In fact, Dawn is all the more interesting because it is about the apes. They are the beginning, middle and end. Unlike Rise — which rightly honed in on human beings and their attempt to control animals — this second instalment sheds more light and dark on ape life. Given this, we’re allocated far more time to see the intricacies of the primate’s in-house relations and potential fallouts. And so, Andy Serkis, the spotlight is yours. The actor famed for his consistently dazzling motion capture acrobatics once again vaults into the skin of Caesar, and subsequently groans out a career defining performance. Each sinew matters because Serkis is inclined to make each sinew matter. Though he plays Caesar with air of perpetual dominance (“Ape not kill ape”) Serkis’ humility shines through. To many he’s simply a voice with no face, that guy who done the thing as Gollum. I certainly wouldn’t begrudge any formal recognition headed his way. What he does is acting, plain and simple. Utterly brilliant, too, and this role is his reward. It’s also ours.
Serkis’ powerful performance is made all the more tantalising by way of Dawn’s visuality. The film looks incredible. Motion capture settles into its surroundings as well as ever and the attention to detail routinely impresses. The apes might as well be authentic, drafted in from Hollywood’s premier acting zoo. San Francisco manifests gloomily, mirroring the prevailing mood of both the narrative and the characters involved. Reeves also harkens back to the tremor-like scariness of two previous outings, Cloverfield and Let Me In, by letting proceedings breathe a foreboding breath or two — the film’s curtain jerker is a genuinely ominous hunting scene. Mature heads also prevail when it comes to violence, which isn’t common, therefore smatterings of red spring with greater gravitas.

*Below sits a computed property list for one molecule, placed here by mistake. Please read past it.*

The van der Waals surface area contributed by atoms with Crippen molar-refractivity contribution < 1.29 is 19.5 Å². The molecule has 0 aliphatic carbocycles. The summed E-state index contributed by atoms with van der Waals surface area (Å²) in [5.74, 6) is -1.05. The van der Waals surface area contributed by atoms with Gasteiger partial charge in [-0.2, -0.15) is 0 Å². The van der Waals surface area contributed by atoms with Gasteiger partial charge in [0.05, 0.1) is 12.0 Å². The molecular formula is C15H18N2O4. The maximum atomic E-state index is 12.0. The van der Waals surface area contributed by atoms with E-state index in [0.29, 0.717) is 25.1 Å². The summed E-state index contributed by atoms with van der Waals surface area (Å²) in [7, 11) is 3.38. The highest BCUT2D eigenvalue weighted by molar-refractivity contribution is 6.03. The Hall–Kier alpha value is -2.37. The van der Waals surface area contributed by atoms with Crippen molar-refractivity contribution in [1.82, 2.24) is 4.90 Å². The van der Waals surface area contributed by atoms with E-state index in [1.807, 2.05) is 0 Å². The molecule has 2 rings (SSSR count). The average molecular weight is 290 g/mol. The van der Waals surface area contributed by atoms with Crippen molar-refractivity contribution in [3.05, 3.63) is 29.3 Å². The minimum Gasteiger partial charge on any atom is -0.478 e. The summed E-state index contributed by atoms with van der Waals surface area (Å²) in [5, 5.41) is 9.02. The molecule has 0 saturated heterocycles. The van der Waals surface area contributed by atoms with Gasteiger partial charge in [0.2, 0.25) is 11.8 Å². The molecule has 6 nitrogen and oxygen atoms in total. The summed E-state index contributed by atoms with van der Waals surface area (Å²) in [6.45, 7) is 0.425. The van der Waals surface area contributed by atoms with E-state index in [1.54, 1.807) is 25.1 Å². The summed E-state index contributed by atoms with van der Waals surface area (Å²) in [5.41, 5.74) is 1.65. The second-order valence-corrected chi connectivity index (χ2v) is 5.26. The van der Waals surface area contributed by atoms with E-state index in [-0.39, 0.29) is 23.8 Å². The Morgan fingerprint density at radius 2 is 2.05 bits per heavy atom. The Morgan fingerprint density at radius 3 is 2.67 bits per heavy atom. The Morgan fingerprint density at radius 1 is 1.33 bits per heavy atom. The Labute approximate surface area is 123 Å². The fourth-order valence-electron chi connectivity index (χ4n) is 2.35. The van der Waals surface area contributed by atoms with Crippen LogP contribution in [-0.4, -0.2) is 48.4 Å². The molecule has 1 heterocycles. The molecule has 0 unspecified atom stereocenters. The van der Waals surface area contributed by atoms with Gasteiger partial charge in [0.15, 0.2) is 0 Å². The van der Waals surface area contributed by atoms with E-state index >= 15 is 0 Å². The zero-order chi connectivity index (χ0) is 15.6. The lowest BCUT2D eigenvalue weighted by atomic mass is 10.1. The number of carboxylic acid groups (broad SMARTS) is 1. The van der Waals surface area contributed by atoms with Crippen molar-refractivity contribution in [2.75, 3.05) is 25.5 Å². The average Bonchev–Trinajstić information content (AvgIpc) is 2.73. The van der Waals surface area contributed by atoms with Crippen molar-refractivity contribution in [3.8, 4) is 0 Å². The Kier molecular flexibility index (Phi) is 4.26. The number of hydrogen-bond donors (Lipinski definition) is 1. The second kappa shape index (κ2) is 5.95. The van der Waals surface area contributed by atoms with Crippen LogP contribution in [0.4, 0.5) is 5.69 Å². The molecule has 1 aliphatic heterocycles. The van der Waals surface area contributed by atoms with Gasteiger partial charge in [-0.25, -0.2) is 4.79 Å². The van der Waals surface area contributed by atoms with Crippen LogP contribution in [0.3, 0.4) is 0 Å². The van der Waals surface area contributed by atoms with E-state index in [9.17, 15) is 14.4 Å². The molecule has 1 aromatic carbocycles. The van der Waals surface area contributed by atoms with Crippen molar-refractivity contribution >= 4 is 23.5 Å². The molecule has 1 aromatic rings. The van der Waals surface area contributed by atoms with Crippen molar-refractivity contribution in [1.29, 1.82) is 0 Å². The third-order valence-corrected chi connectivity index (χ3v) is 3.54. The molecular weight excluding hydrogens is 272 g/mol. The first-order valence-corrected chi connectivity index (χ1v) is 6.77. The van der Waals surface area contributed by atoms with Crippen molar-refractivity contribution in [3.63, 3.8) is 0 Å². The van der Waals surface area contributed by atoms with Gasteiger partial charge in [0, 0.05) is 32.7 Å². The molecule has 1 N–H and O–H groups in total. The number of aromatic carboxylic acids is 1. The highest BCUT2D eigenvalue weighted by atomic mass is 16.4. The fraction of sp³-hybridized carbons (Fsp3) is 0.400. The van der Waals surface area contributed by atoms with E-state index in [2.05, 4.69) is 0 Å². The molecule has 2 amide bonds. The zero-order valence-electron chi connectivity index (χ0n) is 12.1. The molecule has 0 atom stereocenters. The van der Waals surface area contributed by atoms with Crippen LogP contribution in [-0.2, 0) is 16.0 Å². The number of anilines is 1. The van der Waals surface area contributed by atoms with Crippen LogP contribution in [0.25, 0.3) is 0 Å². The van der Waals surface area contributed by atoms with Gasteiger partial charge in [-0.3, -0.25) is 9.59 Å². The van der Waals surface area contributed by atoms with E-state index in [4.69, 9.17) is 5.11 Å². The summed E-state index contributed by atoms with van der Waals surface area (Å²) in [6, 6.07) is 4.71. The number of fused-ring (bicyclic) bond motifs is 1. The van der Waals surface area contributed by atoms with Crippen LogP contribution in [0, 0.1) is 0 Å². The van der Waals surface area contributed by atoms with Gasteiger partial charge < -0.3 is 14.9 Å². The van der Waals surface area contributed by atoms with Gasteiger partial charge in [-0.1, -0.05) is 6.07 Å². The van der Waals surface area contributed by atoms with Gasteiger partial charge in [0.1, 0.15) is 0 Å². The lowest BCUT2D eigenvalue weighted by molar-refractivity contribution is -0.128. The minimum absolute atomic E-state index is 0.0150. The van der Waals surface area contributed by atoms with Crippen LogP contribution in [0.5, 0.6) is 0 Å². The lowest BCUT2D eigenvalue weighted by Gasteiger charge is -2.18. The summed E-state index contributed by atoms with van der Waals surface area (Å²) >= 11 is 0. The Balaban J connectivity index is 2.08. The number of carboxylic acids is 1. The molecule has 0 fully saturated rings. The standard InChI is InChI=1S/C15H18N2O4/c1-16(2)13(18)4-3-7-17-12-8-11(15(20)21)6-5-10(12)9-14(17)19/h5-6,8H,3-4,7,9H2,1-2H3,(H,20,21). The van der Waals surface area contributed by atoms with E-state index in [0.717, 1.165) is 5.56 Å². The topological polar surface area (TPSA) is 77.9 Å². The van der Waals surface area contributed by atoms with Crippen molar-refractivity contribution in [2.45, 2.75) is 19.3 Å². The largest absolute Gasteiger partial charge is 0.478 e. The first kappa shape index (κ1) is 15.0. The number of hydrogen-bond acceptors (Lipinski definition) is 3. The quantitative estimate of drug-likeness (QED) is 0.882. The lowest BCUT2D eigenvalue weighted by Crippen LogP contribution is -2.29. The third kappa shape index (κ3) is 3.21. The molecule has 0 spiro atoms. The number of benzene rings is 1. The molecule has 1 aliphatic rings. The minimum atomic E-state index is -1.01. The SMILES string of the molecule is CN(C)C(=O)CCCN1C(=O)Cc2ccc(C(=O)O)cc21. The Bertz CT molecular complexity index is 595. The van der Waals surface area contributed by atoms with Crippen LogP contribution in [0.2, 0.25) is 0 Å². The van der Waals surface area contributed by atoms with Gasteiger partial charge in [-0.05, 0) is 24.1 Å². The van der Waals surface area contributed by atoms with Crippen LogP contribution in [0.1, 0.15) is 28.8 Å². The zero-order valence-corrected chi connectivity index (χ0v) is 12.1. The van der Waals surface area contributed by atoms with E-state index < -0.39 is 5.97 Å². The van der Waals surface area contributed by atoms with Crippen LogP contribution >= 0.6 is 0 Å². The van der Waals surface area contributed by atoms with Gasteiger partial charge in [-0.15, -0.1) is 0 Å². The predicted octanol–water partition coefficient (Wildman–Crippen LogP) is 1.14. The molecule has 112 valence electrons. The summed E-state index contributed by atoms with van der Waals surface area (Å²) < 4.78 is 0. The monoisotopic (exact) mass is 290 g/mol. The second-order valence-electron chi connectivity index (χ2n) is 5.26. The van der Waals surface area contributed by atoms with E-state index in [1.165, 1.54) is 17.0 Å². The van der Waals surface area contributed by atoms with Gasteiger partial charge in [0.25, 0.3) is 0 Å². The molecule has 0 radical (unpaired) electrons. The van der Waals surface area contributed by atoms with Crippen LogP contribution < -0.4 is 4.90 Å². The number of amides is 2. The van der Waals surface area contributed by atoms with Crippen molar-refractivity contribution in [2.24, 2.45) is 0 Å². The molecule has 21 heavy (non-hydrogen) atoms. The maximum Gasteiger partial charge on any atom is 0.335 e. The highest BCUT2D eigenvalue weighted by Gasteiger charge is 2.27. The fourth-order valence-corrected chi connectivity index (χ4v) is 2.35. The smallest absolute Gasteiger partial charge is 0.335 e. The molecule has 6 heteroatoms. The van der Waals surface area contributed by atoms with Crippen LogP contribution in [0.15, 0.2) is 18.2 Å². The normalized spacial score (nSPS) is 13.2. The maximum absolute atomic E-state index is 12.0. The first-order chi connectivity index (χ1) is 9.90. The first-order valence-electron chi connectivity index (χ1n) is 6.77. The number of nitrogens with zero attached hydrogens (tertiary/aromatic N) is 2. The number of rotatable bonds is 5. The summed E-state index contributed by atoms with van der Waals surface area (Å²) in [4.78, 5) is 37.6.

Toby Kebbell is Koba, Caesar’s second-in-command. The Brit’s mannerisms are so convincing that you’d be forgiven for thinking Koba is another Serkis creation. On the human front, Gary Oldman’s Dreyfus is the most captivating character. He’s a staunch defender of stretching ethical limits in order to prevail and, despite being fed a little less screen time than other major players, Oldman effectively channels his persona’s mindset. Jason Clarke lands the James Franco role as the human whom Caesar develops a bond with. The Aussie’s efforts are admirable and, more often than not, sufficiently potent.
Dawn, then, is one of 2014’s best films thus far. This reboot of the Apes franchise may yet prove to be a mightily formidable cinematic set once complete, but for now we can at least bide our time equipped with the knowledge that, as a standalone piece, part two has already achieved a status of grandiosity.
Images credit: IMP Awards, Collider
Images copyright (c): 20th Century Fox